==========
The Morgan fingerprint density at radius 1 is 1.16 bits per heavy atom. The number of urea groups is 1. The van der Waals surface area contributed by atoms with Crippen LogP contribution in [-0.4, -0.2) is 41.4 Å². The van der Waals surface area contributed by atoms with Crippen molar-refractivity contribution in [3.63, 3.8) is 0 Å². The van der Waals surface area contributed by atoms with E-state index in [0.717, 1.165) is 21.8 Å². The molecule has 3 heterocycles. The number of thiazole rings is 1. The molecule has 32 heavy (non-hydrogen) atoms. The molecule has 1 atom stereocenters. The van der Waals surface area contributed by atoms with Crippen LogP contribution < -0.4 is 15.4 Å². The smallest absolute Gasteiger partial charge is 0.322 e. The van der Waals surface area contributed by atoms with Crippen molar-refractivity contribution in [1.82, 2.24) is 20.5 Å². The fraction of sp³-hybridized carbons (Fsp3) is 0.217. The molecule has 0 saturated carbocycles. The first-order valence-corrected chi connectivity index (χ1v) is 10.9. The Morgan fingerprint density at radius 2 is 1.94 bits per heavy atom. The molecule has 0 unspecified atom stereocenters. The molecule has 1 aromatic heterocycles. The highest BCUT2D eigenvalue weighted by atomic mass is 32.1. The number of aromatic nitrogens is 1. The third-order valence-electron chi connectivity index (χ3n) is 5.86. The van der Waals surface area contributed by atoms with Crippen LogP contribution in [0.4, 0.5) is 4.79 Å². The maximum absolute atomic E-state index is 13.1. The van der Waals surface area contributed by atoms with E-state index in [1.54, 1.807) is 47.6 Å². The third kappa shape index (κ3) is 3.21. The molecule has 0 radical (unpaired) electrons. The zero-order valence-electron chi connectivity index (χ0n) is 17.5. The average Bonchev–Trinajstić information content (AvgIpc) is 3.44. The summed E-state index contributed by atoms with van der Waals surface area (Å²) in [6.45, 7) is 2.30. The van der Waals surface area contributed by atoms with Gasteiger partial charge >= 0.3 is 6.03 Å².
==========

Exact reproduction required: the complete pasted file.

The Morgan fingerprint density at radius 1 is 1.16 bits per heavy atom. The number of urea groups is 1. The van der Waals surface area contributed by atoms with Crippen LogP contribution in [-0.4, -0.2) is 41.4 Å². The van der Waals surface area contributed by atoms with Crippen molar-refractivity contribution in [3.63, 3.8) is 0 Å². The van der Waals surface area contributed by atoms with E-state index in [0.717, 1.165) is 21.8 Å². The molecule has 3 heterocycles. The number of thiazole rings is 1. The molecule has 32 heavy (non-hydrogen) atoms. The molecule has 1 atom stereocenters. The van der Waals surface area contributed by atoms with Crippen LogP contribution < -0.4 is 15.4 Å². The smallest absolute Gasteiger partial charge is 0.322 e. The van der Waals surface area contributed by atoms with Crippen molar-refractivity contribution in [1.82, 2.24) is 20.5 Å². The fraction of sp³-hybridized carbons (Fsp3) is 0.217. The molecule has 0 saturated carbocycles. The first-order valence-corrected chi connectivity index (χ1v) is 10.9. The Morgan fingerprint density at radius 2 is 1.94 bits per heavy atom. The molecule has 0 unspecified atom stereocenters. The molecule has 1 aromatic heterocycles. The highest BCUT2D eigenvalue weighted by atomic mass is 32.1. The number of aromatic nitrogens is 1. The third-order valence-electron chi connectivity index (χ3n) is 5.86. The van der Waals surface area contributed by atoms with Crippen LogP contribution in [0.4, 0.5) is 4.79 Å². The maximum absolute atomic E-state index is 13.1. The van der Waals surface area contributed by atoms with E-state index in [1.54, 1.807) is 47.6 Å². The third kappa shape index (κ3) is 3.21. The molecule has 0 radical (unpaired) electrons. The zero-order valence-electron chi connectivity index (χ0n) is 17.5. The average Bonchev–Trinajstić information content (AvgIpc) is 3.44. The summed E-state index contributed by atoms with van der Waals surface area (Å²) in [6.45, 7) is 2.30. The van der Waals surface area contributed by atoms with Gasteiger partial charge >= 0.3 is 6.03 Å².